from The American Heritage® Dictionary of the English Language, 4th Edition
- n. An acute, highly infectious disease caused by a bacillus (Salmonella typhi) transmitted chiefly by contaminated food or water and characterized by high fever, headache, coughing, intestinal hemorrhaging, and rose-colored spots on the skin. Also called enteric fever.
from Wiktionary, Creative Commons Attribution/Share-Alike License
- n. An illness caused by the bacterium Salmonella typhi. Not to be confused with typhus.
from the GNU version of the Collaborative International Dictionary of English
- adj. a disease formerly confounded with typhus, but essentially different from the latter. It is characterized by fever, lasting usually three or more weeks, diarrhæa with evacuations resembling pea soup in appearance, and prostration and muscular debility, gradually increasing and often becoming profound at the acme of the disease. Its local lesions are a scanty eruption of spots, resembling flea bites, on the belly, enlargement of the spleen, and ulceration of the intestines over the areas occupied by Peyer's glands. The virus, or contagion, of this fever is supposed to be a microscopic vegetable organism, or bacterium. Called also enteric fever. See Peyer's glands.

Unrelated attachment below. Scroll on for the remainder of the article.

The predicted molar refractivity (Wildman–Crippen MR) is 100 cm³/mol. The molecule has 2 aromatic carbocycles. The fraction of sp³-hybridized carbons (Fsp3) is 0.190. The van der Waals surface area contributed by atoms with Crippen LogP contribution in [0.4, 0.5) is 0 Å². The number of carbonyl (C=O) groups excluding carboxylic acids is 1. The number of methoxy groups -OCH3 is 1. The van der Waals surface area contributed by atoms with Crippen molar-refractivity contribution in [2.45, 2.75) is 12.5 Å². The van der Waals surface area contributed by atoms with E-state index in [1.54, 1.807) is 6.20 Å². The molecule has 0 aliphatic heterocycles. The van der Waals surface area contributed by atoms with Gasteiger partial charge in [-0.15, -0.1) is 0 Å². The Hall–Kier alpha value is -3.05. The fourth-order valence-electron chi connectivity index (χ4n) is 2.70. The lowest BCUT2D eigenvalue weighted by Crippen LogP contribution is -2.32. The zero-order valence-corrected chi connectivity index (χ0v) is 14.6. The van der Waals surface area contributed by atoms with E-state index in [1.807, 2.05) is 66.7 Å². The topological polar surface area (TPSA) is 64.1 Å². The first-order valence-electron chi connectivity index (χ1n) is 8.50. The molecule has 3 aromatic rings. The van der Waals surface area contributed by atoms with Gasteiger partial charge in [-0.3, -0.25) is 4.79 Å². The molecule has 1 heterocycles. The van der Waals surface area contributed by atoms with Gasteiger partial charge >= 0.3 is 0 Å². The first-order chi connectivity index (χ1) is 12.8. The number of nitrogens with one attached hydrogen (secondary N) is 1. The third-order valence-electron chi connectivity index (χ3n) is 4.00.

from WordNet 3.0 Copyright 2006 by Princeton University. All rights reserved.
- n. serious infection marked by intestinal inflammation and ulceration; caused by Salmonella typhosa ingested with food or water
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